I would have to say that of the 3 children I have brought into this world, the most memorable experience would have to have been the arrival of my first baby and only son, Ryan. Being my first pregnancy, I was paranoid throughout the 9 months I carried him. I did everything by the book – eating right, staying healthy, no caffeine and no excessive weight gain (something not carried through to my subsequent pregnancies!!). At 16 weeks, I was asked if I wanted to know the sex of my baby. Being the inquisitive type that I am, of course I wanted to know. A Girl!! To tell you the truth, I wasn’t fussed either way, I just wanted a healthy baby. However the idea of a girl grew on me more when I imagined all those shopping trips together.
On the Sunday evening, we went out to dinner with friends. I duly packed my hospital bag into the car, to much mockery from everyone about my paranoia. Dinner was uneventful and we returned home. Now, those of you who have been pregnant before will understand that during pregnancy, especially in the last few months, you start to feel like you are in someone else’s body. You have this huge belly, you can’t walk as fast anymore, you need to used the loo every 5 minutes, you have mood swings, you can’t sleep properly, you wake up at odd times during the night etc. Well, at 03h00 on Monday, the 19th of February, I woke up in a pool of water. That’s the final straw I thought. I am now incontinent too! Frustrated (and a little embarrassed), I waddled off to the bathroom. I soon realised that my waters had in fact broken and that it was time. Some strange calm descended on me and I took a leisurely shower, got dressed and woke my husband up to ask him if he wouldn’t mind taking me to the hospital. I have never seen a man go from zero to 100 as fast as he did – 10 minutes later we were in the car speeding to the hospital. In hindsight, we could have stopped for a coffee and something to eat on the way but we were first time parents and the fear of the unknown was paramount.
At 07h00 my doctor arrived and I started to relax a little. Still no contractions so a drip was set up for inducing labour. After the first contraction hit, I called for the nurse to bring back the doctor with his syringe and QUICKLY. No way was I doing this without assistance. I know that I gave in too easily but let’s face it, modern medicine is an amazing thing and if you don’t need to feel any pain, why should you! I almost changed my mind when I saw the needle but pain took over and before I knew it the epidural was starting to take effect.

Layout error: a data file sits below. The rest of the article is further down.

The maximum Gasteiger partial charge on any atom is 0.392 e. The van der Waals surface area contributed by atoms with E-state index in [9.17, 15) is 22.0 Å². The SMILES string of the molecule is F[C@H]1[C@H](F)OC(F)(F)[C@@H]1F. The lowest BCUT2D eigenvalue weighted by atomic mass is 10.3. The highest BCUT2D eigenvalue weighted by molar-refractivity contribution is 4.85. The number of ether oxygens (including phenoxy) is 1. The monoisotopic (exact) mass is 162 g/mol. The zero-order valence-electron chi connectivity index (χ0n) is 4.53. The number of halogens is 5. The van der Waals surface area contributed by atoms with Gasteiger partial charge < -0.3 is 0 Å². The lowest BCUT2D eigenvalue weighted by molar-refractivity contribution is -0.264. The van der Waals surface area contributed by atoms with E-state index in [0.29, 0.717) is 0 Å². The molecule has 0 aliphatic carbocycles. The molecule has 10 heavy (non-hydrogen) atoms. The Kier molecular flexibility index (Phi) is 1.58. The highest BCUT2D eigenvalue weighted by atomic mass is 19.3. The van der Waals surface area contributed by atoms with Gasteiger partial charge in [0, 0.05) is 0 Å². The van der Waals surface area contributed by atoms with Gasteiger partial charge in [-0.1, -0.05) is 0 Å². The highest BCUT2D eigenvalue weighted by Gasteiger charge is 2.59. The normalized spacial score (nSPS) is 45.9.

My husband, who had not been keen at all to watch the birth given his likelihood of fainting when seeing blood, was transfixed. He watched every minute of the inducing labour and birth, and was fascinated by these miracles. So much so that he forgot that he needed to pay me the odd bit of attention to assist with breathing. So much for Prenatal classes!! After 15 minutes of pushing and panting, an episiotomy and forceps, the doctor announced that I had a healthy 3.4kg baby BOY!!! A boy that would remain nameless for a few hours since we had not even considered a boys name at all. He was beautiful and he was perfect in every possible way. Aside from the small cry he made on his entrance, he settled quickly and was whisked off to be cleaned up. In the past 11 years, Ryan has not given me any trouble at all. He was a textbook baby reaching all his milestones at exactly the right time. He has grown into an affectionate, loving and kind boy despite his somewhat overprotective and paranoid mother.
Induction is most often used if your baby is overdue or if the maternity care provider feels a mother or baby’s health is at risk. Your placenta starts to decrease in efficiency after about 41 weeks and may compromise your baby’s health by not delivering enough oxygen and food.
Sometimes the membranes are artificially ruptured by the maternity care provider using a device known as an amnihook.
Administering oxytocin via an intravenous drip may induce your labour if it has not started naturally. The use of this synthetic hormone is supposed to replicate your own hormones that your body would produce if it had started labour by itself. You may have the drip inserted throughout your entire labour and birth, if this is the case check with your maternity care providers that you will still have freedom to move around for an active labour and birth.
If your labour is slow or your contractions have stopped your maternity care providers may recommend using the hormone oxytocin, administered via a drip, to help speed up or restart labour. This will usually bring on strong, intense contractions.
Prostaglandin gels are commonly used as a first method of induction. Another option to help the cervix dilate is to use a catheter with sterile water filling a small balloon which creates pressure within the cervix. Some hospitals support mothers going home with a catheter in and advise them to return to the hospital when the catheter falls out or, if they go into labour. Prostin gels are inserted into your vagina and are designed to encourage your cervix to soften and begin the dilation process. You may be often asked to come to the hospital in the evening where the maternity care provider will insert the gel and then usually allowed to return home, and hopefully start your labour.
For more information see Childbirth.